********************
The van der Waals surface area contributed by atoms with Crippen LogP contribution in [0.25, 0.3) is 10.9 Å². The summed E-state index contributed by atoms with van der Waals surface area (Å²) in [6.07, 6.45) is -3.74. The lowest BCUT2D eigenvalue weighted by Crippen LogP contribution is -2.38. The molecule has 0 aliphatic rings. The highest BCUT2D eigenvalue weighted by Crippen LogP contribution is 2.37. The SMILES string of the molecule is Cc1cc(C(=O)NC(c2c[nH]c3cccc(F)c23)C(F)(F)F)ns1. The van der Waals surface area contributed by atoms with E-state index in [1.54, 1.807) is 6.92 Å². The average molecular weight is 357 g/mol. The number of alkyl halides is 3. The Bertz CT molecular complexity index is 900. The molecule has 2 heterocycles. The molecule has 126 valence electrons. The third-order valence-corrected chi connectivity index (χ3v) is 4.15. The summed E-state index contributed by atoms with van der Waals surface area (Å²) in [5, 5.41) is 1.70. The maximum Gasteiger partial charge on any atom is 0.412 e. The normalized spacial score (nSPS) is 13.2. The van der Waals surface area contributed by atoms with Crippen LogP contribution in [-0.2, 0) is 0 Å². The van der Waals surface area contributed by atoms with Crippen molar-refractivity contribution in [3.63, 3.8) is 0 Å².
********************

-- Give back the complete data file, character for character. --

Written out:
The van der Waals surface area contributed by atoms with Crippen LogP contribution in [0.25, 0.3) is 10.9 Å². The summed E-state index contributed by atoms with van der Waals surface area (Å²) in [6.07, 6.45) is -3.74. The lowest BCUT2D eigenvalue weighted by Crippen LogP contribution is -2.38. The molecule has 0 aliphatic rings. The highest BCUT2D eigenvalue weighted by Crippen LogP contribution is 2.37. The SMILES string of the molecule is Cc1cc(C(=O)NC(c2c[nH]c3cccc(F)c23)C(F)(F)F)ns1. The van der Waals surface area contributed by atoms with E-state index in [1.54, 1.807) is 6.92 Å². The average molecular weight is 357 g/mol. The number of alkyl halides is 3. The Bertz CT molecular complexity index is 900. The molecule has 2 heterocycles. The molecule has 126 valence electrons. The third-order valence-corrected chi connectivity index (χ3v) is 4.15. The summed E-state index contributed by atoms with van der Waals surface area (Å²) in [5, 5.41) is 1.70. The maximum Gasteiger partial charge on any atom is 0.412 e. The normalized spacial score (nSPS) is 13.2. The van der Waals surface area contributed by atoms with Crippen LogP contribution in [-0.2, 0) is 0 Å². The van der Waals surface area contributed by atoms with Crippen molar-refractivity contribution in [3.63, 3.8) is 0 Å².